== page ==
Of all the horrific sights witnessed by British soldiers during the First World War, the gassing of two divisions of French colonial troops was one of the most depraved.
The Imperial German Army unleashed clouds of toxic yellow-green smoke on April 22 1915, suffocating thousands of men during the Second Battle of Ypres in Belgium. It was the first mass chlorine gas attack in history, and broke all agreements then governing lethal chemicals.
Sir John French, commander-in-chief of the British forces, was among those who first saw the aftermath of the carnage, noting that it was “a cynical and barbarous disregard of the well-known usages of civilised war”.
The manner in which many died was scarcely believable. English sergeant Alfred West described French Algerians “almost visibly blowing up – their bodies were going coloured, but they were blowing up. You could put your finger in them and almost make a little hole.” In Sebastian Barry’s A Long Long Way – a novel based on historical facts – Captain Pasley recalls, “Those poor men of Algiers ... tearing off their uniforms and writhing on the ground, and howling; howling was the word for it ... The colonial men were roaring now, and there were other frightening cries ... Horrible laments rose from the affronted Algerians.”
As people around the world mark the centenary of the Armistice on 11 November, they should finally spare a thought for the many Muslims involved. Hundreds of thousands fought and many were maimed and killed in the Great War of 1914-18.
Whether from North Africa or other far-flung outposts of empire, these Muslims were immensely brave and loyal fighters – ones frequently deployed in frontline positions and in suicidal charges. More than 400,000, mainly from India, served with the British alone.
At a time when Muslims are routinely portrayed by propagandists as either an enemy within or new arrivals threatening the very fabric of western society, it is crucial that their true stories are known. In all, some 2.5 million Muslims contributed to the Allied victory during the First World War, as soldiers and in support roles. The majority of those who lost their lives in the miles of noxious smoke at Ypres were from Algeria, then France’s largest colony. Many were drafted into action as cannon fodder as early as 1914, while generals were still recruiting and training their own countrymen. Few of these Muslims had even heard gunfire before, and reacted particularly badly to freezing temperatures.
Sadly, Britain’s primary means of remembrance – images from the time, literature, films and other media with mass appeal – hardly ever mentions any Muslims. The literary genius Wilfred Owen, who was killed a week before the Armistice while fighting with the Manchester Regiment, depicts a chlorine gas attack with the words “Gas! GAS! Quick, boys!” in his poem “Dulce et Decorum Est”. Just like the American artist John Singer Sargent’s painting Gassed, Owen’s work is associated with young white men devoted to their king, a Christian god and a British heartland. They were part of a lost generation of brilliant poets, artists, politicians, sportsmen, scientists and those from many other fields of national life who would never reach their full potential.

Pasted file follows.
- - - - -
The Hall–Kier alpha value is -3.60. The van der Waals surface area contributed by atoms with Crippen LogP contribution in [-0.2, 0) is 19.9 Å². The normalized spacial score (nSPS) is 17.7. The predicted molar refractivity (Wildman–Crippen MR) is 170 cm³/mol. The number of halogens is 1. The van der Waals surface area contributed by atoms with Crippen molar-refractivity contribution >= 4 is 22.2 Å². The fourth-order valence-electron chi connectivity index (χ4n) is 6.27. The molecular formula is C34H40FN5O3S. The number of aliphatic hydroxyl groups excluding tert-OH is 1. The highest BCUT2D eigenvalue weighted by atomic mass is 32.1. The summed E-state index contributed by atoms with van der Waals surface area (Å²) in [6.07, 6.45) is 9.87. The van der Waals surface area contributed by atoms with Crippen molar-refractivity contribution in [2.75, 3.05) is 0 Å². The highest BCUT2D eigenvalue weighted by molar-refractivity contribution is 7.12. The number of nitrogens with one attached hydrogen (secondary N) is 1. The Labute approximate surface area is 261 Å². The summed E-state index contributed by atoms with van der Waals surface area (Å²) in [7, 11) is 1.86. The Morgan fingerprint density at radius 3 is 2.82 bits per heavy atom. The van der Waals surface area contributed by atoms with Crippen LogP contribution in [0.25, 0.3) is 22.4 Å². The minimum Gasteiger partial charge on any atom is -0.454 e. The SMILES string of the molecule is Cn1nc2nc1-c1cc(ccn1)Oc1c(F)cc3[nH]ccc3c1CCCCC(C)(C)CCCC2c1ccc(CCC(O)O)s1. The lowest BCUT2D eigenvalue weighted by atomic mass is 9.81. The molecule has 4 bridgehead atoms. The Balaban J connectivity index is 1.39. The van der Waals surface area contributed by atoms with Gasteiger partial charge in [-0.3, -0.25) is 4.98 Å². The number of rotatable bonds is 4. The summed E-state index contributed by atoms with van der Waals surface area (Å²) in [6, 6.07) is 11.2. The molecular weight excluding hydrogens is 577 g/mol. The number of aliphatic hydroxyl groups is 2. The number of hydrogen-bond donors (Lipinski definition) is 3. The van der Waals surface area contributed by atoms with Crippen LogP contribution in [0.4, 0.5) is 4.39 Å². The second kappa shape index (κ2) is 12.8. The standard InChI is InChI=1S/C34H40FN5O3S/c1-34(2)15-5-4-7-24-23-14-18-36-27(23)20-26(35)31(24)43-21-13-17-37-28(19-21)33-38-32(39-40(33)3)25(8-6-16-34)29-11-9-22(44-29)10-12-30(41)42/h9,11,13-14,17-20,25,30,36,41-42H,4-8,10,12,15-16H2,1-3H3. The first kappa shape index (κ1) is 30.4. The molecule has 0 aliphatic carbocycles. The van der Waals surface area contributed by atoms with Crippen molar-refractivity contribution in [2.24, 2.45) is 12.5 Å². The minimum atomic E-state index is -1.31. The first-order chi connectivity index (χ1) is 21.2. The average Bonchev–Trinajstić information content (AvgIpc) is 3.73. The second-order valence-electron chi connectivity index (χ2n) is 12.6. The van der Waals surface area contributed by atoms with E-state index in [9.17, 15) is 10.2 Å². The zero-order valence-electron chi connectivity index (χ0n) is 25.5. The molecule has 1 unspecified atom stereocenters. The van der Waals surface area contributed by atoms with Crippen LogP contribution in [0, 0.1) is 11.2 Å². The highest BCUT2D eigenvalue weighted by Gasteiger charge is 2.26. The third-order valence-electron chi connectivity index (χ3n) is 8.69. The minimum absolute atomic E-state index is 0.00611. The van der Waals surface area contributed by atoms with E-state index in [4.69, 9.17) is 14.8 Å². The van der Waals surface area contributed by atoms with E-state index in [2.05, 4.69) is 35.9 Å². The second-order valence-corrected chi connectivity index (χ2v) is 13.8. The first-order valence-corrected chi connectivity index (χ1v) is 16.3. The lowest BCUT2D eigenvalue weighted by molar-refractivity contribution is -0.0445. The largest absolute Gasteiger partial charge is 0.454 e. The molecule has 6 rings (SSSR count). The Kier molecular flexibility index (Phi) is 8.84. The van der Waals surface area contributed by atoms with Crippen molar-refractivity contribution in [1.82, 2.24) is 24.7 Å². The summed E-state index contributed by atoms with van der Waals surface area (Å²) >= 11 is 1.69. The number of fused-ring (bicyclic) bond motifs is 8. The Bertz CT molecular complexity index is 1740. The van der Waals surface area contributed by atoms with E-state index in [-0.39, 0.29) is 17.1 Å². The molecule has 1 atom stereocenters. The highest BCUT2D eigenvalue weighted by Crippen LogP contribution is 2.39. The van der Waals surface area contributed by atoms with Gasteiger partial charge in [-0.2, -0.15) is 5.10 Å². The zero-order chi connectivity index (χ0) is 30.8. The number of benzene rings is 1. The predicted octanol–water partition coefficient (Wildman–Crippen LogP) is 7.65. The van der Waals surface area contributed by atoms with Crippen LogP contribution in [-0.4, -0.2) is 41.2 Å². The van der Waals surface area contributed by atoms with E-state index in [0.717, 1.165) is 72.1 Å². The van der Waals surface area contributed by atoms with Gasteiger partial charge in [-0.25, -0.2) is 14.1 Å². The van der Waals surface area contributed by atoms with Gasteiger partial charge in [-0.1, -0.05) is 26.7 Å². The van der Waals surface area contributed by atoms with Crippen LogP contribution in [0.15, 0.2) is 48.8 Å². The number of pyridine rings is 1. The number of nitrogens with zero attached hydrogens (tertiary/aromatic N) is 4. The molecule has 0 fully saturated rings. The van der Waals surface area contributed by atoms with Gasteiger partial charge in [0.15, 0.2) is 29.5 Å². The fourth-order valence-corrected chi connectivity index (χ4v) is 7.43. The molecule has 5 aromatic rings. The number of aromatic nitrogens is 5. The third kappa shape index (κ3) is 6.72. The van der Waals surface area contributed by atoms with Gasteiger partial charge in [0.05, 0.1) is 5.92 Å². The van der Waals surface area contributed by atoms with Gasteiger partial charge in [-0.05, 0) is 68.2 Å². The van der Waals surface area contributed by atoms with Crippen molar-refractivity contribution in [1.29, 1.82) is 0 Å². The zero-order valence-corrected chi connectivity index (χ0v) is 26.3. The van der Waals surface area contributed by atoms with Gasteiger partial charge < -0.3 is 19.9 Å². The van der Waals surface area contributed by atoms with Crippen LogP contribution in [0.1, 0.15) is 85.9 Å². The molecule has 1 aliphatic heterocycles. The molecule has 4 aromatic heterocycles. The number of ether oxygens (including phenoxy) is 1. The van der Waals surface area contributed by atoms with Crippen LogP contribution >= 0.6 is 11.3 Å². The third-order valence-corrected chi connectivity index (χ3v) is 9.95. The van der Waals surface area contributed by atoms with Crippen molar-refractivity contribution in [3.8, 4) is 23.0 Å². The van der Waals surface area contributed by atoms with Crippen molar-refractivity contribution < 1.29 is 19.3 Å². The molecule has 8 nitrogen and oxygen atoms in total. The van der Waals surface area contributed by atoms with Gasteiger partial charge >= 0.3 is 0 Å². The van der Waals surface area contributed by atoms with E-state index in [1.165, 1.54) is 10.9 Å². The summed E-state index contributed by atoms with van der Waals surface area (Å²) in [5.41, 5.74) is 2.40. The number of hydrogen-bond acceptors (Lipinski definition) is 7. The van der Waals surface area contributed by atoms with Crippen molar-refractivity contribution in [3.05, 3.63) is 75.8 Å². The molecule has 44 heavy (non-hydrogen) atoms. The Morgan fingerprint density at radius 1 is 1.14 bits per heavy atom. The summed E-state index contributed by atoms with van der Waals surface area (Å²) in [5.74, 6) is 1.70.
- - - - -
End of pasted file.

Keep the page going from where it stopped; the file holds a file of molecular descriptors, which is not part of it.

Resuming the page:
Muslims sharing those conflict experiences were, however, viewed as culturally dislocated – and, frankly, the wrong colour to be included in anything that stirred patriotic feelings, whether books or commemorative services.
Victory did not result in citizenship for these soldiers either, nor any kind of substantial recognition. Just as often racist commanders treated them with suspicion on the battlefield, so the prejudice continued in the years afterwards.
The British had not allowed Indian troops to fight against the Boers in South Africa between 1899 and 1902 because there was a fear they might mutiny. By 1914 the Indians could engage the enemy in Europe, and in African and Middle Eastern theatres. They also felt confident they would be granted self-rule after victory in 1918.
Such wishes were denied, however, and India did not become independent until 1947. For the Algerians it was even longer: the martial spirit that had been cultivated in the European countryside was ultimately directed at colonial “masters” in the bloody Algerian War of Independence that achieved its aim in 1962.
In the meantime, there were at least some efforts made by the French to acknowledge Muslim sacrifice. The beautiful and prominently placed Grand Mosque of Paris was, for example, opened in 1926 to thank Muslim tirailleurs – light infantrymen – for laying down their lives. There are rows of steles – engraved with Arabic inscriptions and the Islamic star and crescent – facing Mecca in most war cemeteries across France too.
Generally, however, such fallen heroes are a brief footnote in history. They are certainly ignored by the politicians and rabble-rousers who want to reduce Muslims to an undesirable subclass. Such poisonous portrayals should be challenged at every opportunity, and there is no better time to start doing this than 11 November.
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